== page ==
When James River dropped Uber as an insurer, we even mentioned it would save the company money – and it has.
According to the Insurance Journal, “James River boosted its cash reserves by a total of $57 million during the 2019 third quarter. Of that, $50 million was for 2016 and 2017 losses stemming from its Uber account, the insurer said… Insurance is one of the largest expenses for ride-share companies, an issue that many analysts cite as a risk for the ride-share industry’s profitability.”
For that reason, we can’t point fingers solely at Lyft. The anonymous tipster also mentioned: “Internally, some people believe that Uber is already doing this. I don’t know what evidence they have, but I wouldn’t be surprised.”
After some comments had started trickling in on the Reddit thread, the original poster added an edit:
“Edit: Lots of people are questioning whether this is true. Which is understandable, my account is new and this is the internet. I’m not going to post an internal screenshot, if I did and it was traced to me I would get fired or worse. Put simply: if you work at Lyft, DM me and I’ll tell you where to look to see that this is true. If you’re a driver, whether I’m telling the truth or not, just use your judgment- if you’re getting enough rides, drive, if you’re not, don’t. Just in general, be aware that sometimes we make changes that may change how many rides you get, these changes might not affect drivers equally, and we might not tell you about it.”
As of the writing of this article, there are 57 comments on this thread. Some are skeptical while others are not surprised.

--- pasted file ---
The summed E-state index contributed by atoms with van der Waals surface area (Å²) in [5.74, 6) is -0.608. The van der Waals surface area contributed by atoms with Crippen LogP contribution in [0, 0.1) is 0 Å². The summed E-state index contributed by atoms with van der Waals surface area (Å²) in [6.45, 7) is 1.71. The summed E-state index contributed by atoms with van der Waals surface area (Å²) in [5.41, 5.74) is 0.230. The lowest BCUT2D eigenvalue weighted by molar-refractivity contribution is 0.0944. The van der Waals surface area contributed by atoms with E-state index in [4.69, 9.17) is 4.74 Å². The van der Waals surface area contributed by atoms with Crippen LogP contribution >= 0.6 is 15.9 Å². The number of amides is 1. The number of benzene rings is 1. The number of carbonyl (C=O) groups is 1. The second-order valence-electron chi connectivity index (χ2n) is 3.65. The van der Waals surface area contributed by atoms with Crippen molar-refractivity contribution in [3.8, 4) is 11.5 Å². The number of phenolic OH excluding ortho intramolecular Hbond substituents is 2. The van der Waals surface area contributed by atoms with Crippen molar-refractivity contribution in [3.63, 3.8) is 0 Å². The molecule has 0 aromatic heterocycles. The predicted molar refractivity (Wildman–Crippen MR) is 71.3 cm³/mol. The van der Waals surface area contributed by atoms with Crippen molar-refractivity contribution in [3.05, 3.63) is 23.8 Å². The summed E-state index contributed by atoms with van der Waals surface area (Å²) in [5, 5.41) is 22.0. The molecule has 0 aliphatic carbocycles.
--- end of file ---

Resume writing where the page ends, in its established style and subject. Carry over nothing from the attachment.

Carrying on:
From a logical standpoint, this kind of pick-and-choose mentality makes sense. If you’re a bad driver, why would they want to pair you with more people than a good driver?
In addition, at first, the iPhone stipulation puzzled me, but according to the poster, iPhone has different phone permissions than Android phones.
However, this doesn’t fully clear it up for me. I was always under the impression that iPhones were more restricted than Androids, so you’d think if permissions was the issue that iPhone users would receive fewer pings than Android users. But perhaps I’m missing something.
One commenter who claims to also work in some capacity for Lyft and Uber stated:
“PSA: You will get less rides if you wait at or near the parking lot of businesses like busy restaurants, bars, strip malls. I’m a tech consultant at both Lyft and Uber.”
This seems counterintuitive and might be worthwhile to test out if you’re running into a slow part of your day.
A few commenters seemed to have a lightbulb go on above their heads at this information. One stated:
“Now I know why I haven’t had many rides lately. Last year, I was at a red light with a passenger and was rear-ended by a drunk driver. It totaled my car and the guy was arrested – completely not my fault. I’ve been online about three hours tonight (Friday, which is normally busy) and have had only one ride. Yes, I’m in Texas.”
While I understand the reasons behind a change like this, it still upsets me. If it’s true that drivers who have been in accidents that are not their fault are then being punished by not getting rides, that is beyond maddening.
You can’t control what some drunk idiot did, and you shouldn’t be punished for something that is not your fault and completely out of your control. If that truly is the case, that is not a good move on Lyft’s part. But at the same time, obviously, if you’re an unsafe driver, you’re costing the company and even other drivers money.
Insurance is a big cost for TNCs like Lyft and Uber so it wouldn’t surprise me that both companies are trying to cut costs here and send better/safer drivers more rides.
But the obvious issue is that there’s no transparency as to how the matching algorithm works. If drivers are getting fewer rides because of certain actions, Lyft should close the feedback loop and let drivers know so they can improve.
Drivers, do you think this anonymous tipster is telling the truth? Why or why not?
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-Paula @ RSG